“Yeah, we cover our costs. We're self-funded, so we don't actually get anything from the university. We do charge fees for recycling, especially for the CRT monitors and some data destruction. We're charged a fee basically by the companies we use, so we pass that along, but other than that we're funded primarily by sales through the store. We actually do quite a bit on eBay too. For some of the more consumer stuff, we have eBay, and then there's a website over here that deals specifically with government liquidation. Some of the bigger lots and some of the harder-to-sell really enterprise niche stuff will go on there.”
Do you ever refurbish surprising or retro IT equipment?
“We get a lot of vintage equipment that’s fun to play around with. Stuff that’s twenty to thirty years old, like IBM PCs. I’ve had an original portable computer, one of the first ‘laptops’, it looks like a suitcase and is about as big as one! We get a good price for a lot of these things on eBay, but the unfortunate thing is we can’t sell any of the hard drives without wiping them, so a lot of the work relies on really old software. It can be tricky, but we find it fun.”
Ok, Jake, for the sake of our readers, what advice would you give to someone who wanted to set up their own version of what you’ve got running there at CSU?
“There are a lot of great products out there that'll help you get going and help manage your inventory. I think a big thing is organisation and managing the inventory you get in and the parts that you have, just so you know what you've got, and you're ready for anything that comes through. Having a good management system, organization process, storage warehouse and equipment will help you get ahead. Our technicians here are all students from within the university who have a great knowledge of computers, or at least a great interest and are keen to learn. We’re not able to offer warranties for products, so to build trust we have a testing station where we can plug an item in and show that it’s functioning.”
“The easiest thing to refurbish would be a windows computer or laptop. If they boot up and you can get them to like a Linux DVD, 9 times out of 10 you can get them to work great. That’s an easy way to get started and laptops especially have a lot of demand. I think there's definitely opportunity there for universities and organisations to get some value back with their electronics recycling.”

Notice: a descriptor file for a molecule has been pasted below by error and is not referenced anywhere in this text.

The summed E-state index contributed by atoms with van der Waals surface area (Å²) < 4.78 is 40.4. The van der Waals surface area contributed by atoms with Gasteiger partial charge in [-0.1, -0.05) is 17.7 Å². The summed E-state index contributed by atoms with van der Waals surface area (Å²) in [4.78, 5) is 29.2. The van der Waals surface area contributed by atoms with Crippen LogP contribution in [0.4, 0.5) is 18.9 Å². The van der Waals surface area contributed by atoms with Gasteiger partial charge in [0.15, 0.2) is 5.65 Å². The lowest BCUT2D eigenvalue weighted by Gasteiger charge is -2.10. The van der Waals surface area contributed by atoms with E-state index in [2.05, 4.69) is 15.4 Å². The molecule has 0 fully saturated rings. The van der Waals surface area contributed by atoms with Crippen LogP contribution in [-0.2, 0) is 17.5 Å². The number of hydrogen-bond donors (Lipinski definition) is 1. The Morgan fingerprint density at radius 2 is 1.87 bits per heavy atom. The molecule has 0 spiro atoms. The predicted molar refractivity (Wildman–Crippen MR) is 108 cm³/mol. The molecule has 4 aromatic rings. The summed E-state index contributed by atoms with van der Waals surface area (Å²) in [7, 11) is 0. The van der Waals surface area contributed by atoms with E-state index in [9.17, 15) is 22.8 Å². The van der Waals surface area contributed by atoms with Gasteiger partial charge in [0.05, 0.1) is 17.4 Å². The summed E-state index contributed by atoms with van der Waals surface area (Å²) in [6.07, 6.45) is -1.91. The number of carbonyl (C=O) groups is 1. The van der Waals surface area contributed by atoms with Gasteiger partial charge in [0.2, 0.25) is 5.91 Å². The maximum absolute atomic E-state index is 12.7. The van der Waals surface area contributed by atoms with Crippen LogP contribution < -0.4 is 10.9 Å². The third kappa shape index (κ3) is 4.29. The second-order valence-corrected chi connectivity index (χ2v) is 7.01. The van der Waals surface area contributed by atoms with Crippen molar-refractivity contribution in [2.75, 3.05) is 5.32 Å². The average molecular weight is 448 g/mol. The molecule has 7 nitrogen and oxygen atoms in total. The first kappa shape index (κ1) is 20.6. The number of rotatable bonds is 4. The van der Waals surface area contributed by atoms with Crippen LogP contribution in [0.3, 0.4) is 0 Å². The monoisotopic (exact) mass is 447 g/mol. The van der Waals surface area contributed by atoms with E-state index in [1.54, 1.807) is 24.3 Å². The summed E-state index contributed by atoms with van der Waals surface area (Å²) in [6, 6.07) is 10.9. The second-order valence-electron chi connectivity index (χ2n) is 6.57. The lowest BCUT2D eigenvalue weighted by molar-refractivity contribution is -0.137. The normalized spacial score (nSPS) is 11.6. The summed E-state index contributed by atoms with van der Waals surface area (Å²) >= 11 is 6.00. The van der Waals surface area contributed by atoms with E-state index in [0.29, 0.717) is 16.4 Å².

How do you prepare for the future?
“We’re always looking at what’s three years behind us in terms of technology, so we’re expecting a lot more phones, especially iPhones, and a lot of tablets. We’re building up our spare parts and learning more about refurbishing these items.”
Are departments within the university purchasing equipment, or just students?
“Departments are welcome to shop here and purchase anything they may need. Sometimes the department just needs a computer to sit in a corner, and they'll come here and pick up a little $30 desktop. If an employee is leaving the university or retiring, we can sell them their work phone, and we just make sure it works well and wipe it of any university data.”
Warp It Conclusion
How brilliant are all of the ideas and suggestions that Jake had for us? What he’s basically saying is that you can cover your costs, you can cover salaries and wages, you can cover training students, you can cover the software, the management and even the space all through the revenues. What you're doing is you're actually maximising the value of the university, because you're taking these broken items, which you are then reselling and making a revenue from, and it's going back into the student community, back into the local community and back into the refurbishment project.